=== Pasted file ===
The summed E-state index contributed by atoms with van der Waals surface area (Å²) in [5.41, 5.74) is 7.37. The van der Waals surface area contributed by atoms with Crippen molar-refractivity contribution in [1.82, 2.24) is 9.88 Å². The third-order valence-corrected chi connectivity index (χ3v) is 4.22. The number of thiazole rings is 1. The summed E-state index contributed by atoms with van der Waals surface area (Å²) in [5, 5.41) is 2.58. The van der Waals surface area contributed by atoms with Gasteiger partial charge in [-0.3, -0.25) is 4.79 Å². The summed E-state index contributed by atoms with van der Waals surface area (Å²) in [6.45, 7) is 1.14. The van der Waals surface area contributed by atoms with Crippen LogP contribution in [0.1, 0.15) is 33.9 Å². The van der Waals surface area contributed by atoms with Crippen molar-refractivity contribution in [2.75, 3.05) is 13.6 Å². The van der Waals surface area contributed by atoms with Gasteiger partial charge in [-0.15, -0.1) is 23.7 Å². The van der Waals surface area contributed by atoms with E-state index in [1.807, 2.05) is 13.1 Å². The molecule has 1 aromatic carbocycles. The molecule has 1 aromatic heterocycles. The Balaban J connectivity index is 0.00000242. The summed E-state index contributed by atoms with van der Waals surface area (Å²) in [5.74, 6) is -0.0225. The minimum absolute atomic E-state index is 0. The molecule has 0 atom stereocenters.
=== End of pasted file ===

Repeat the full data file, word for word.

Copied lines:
The summed E-state index contributed by atoms with van der Waals surface area (Å²) in [5.41, 5.74) is 7.37. The van der Waals surface area contributed by atoms with Crippen molar-refractivity contribution in [1.82, 2.24) is 9.88 Å². The third-order valence-corrected chi connectivity index (χ3v) is 4.22. The number of thiazole rings is 1. The summed E-state index contributed by atoms with van der Waals surface area (Å²) in [5, 5.41) is 2.58. The van der Waals surface area contributed by atoms with Gasteiger partial charge in [-0.3, -0.25) is 4.79 Å². The summed E-state index contributed by atoms with van der Waals surface area (Å²) in [6.45, 7) is 1.14. The van der Waals surface area contributed by atoms with Crippen LogP contribution in [0.1, 0.15) is 33.9 Å². The van der Waals surface area contributed by atoms with Crippen molar-refractivity contribution in [2.75, 3.05) is 13.6 Å². The van der Waals surface area contributed by atoms with Gasteiger partial charge in [-0.15, -0.1) is 23.7 Å². The van der Waals surface area contributed by atoms with E-state index in [1.807, 2.05) is 13.1 Å². The molecule has 1 aromatic carbocycles. The molecule has 1 aromatic heterocycles. The Balaban J connectivity index is 0.00000242. The summed E-state index contributed by atoms with van der Waals surface area (Å²) in [5.74, 6) is -0.0225. The minimum absolute atomic E-state index is 0. The molecule has 0 atom stereocenters.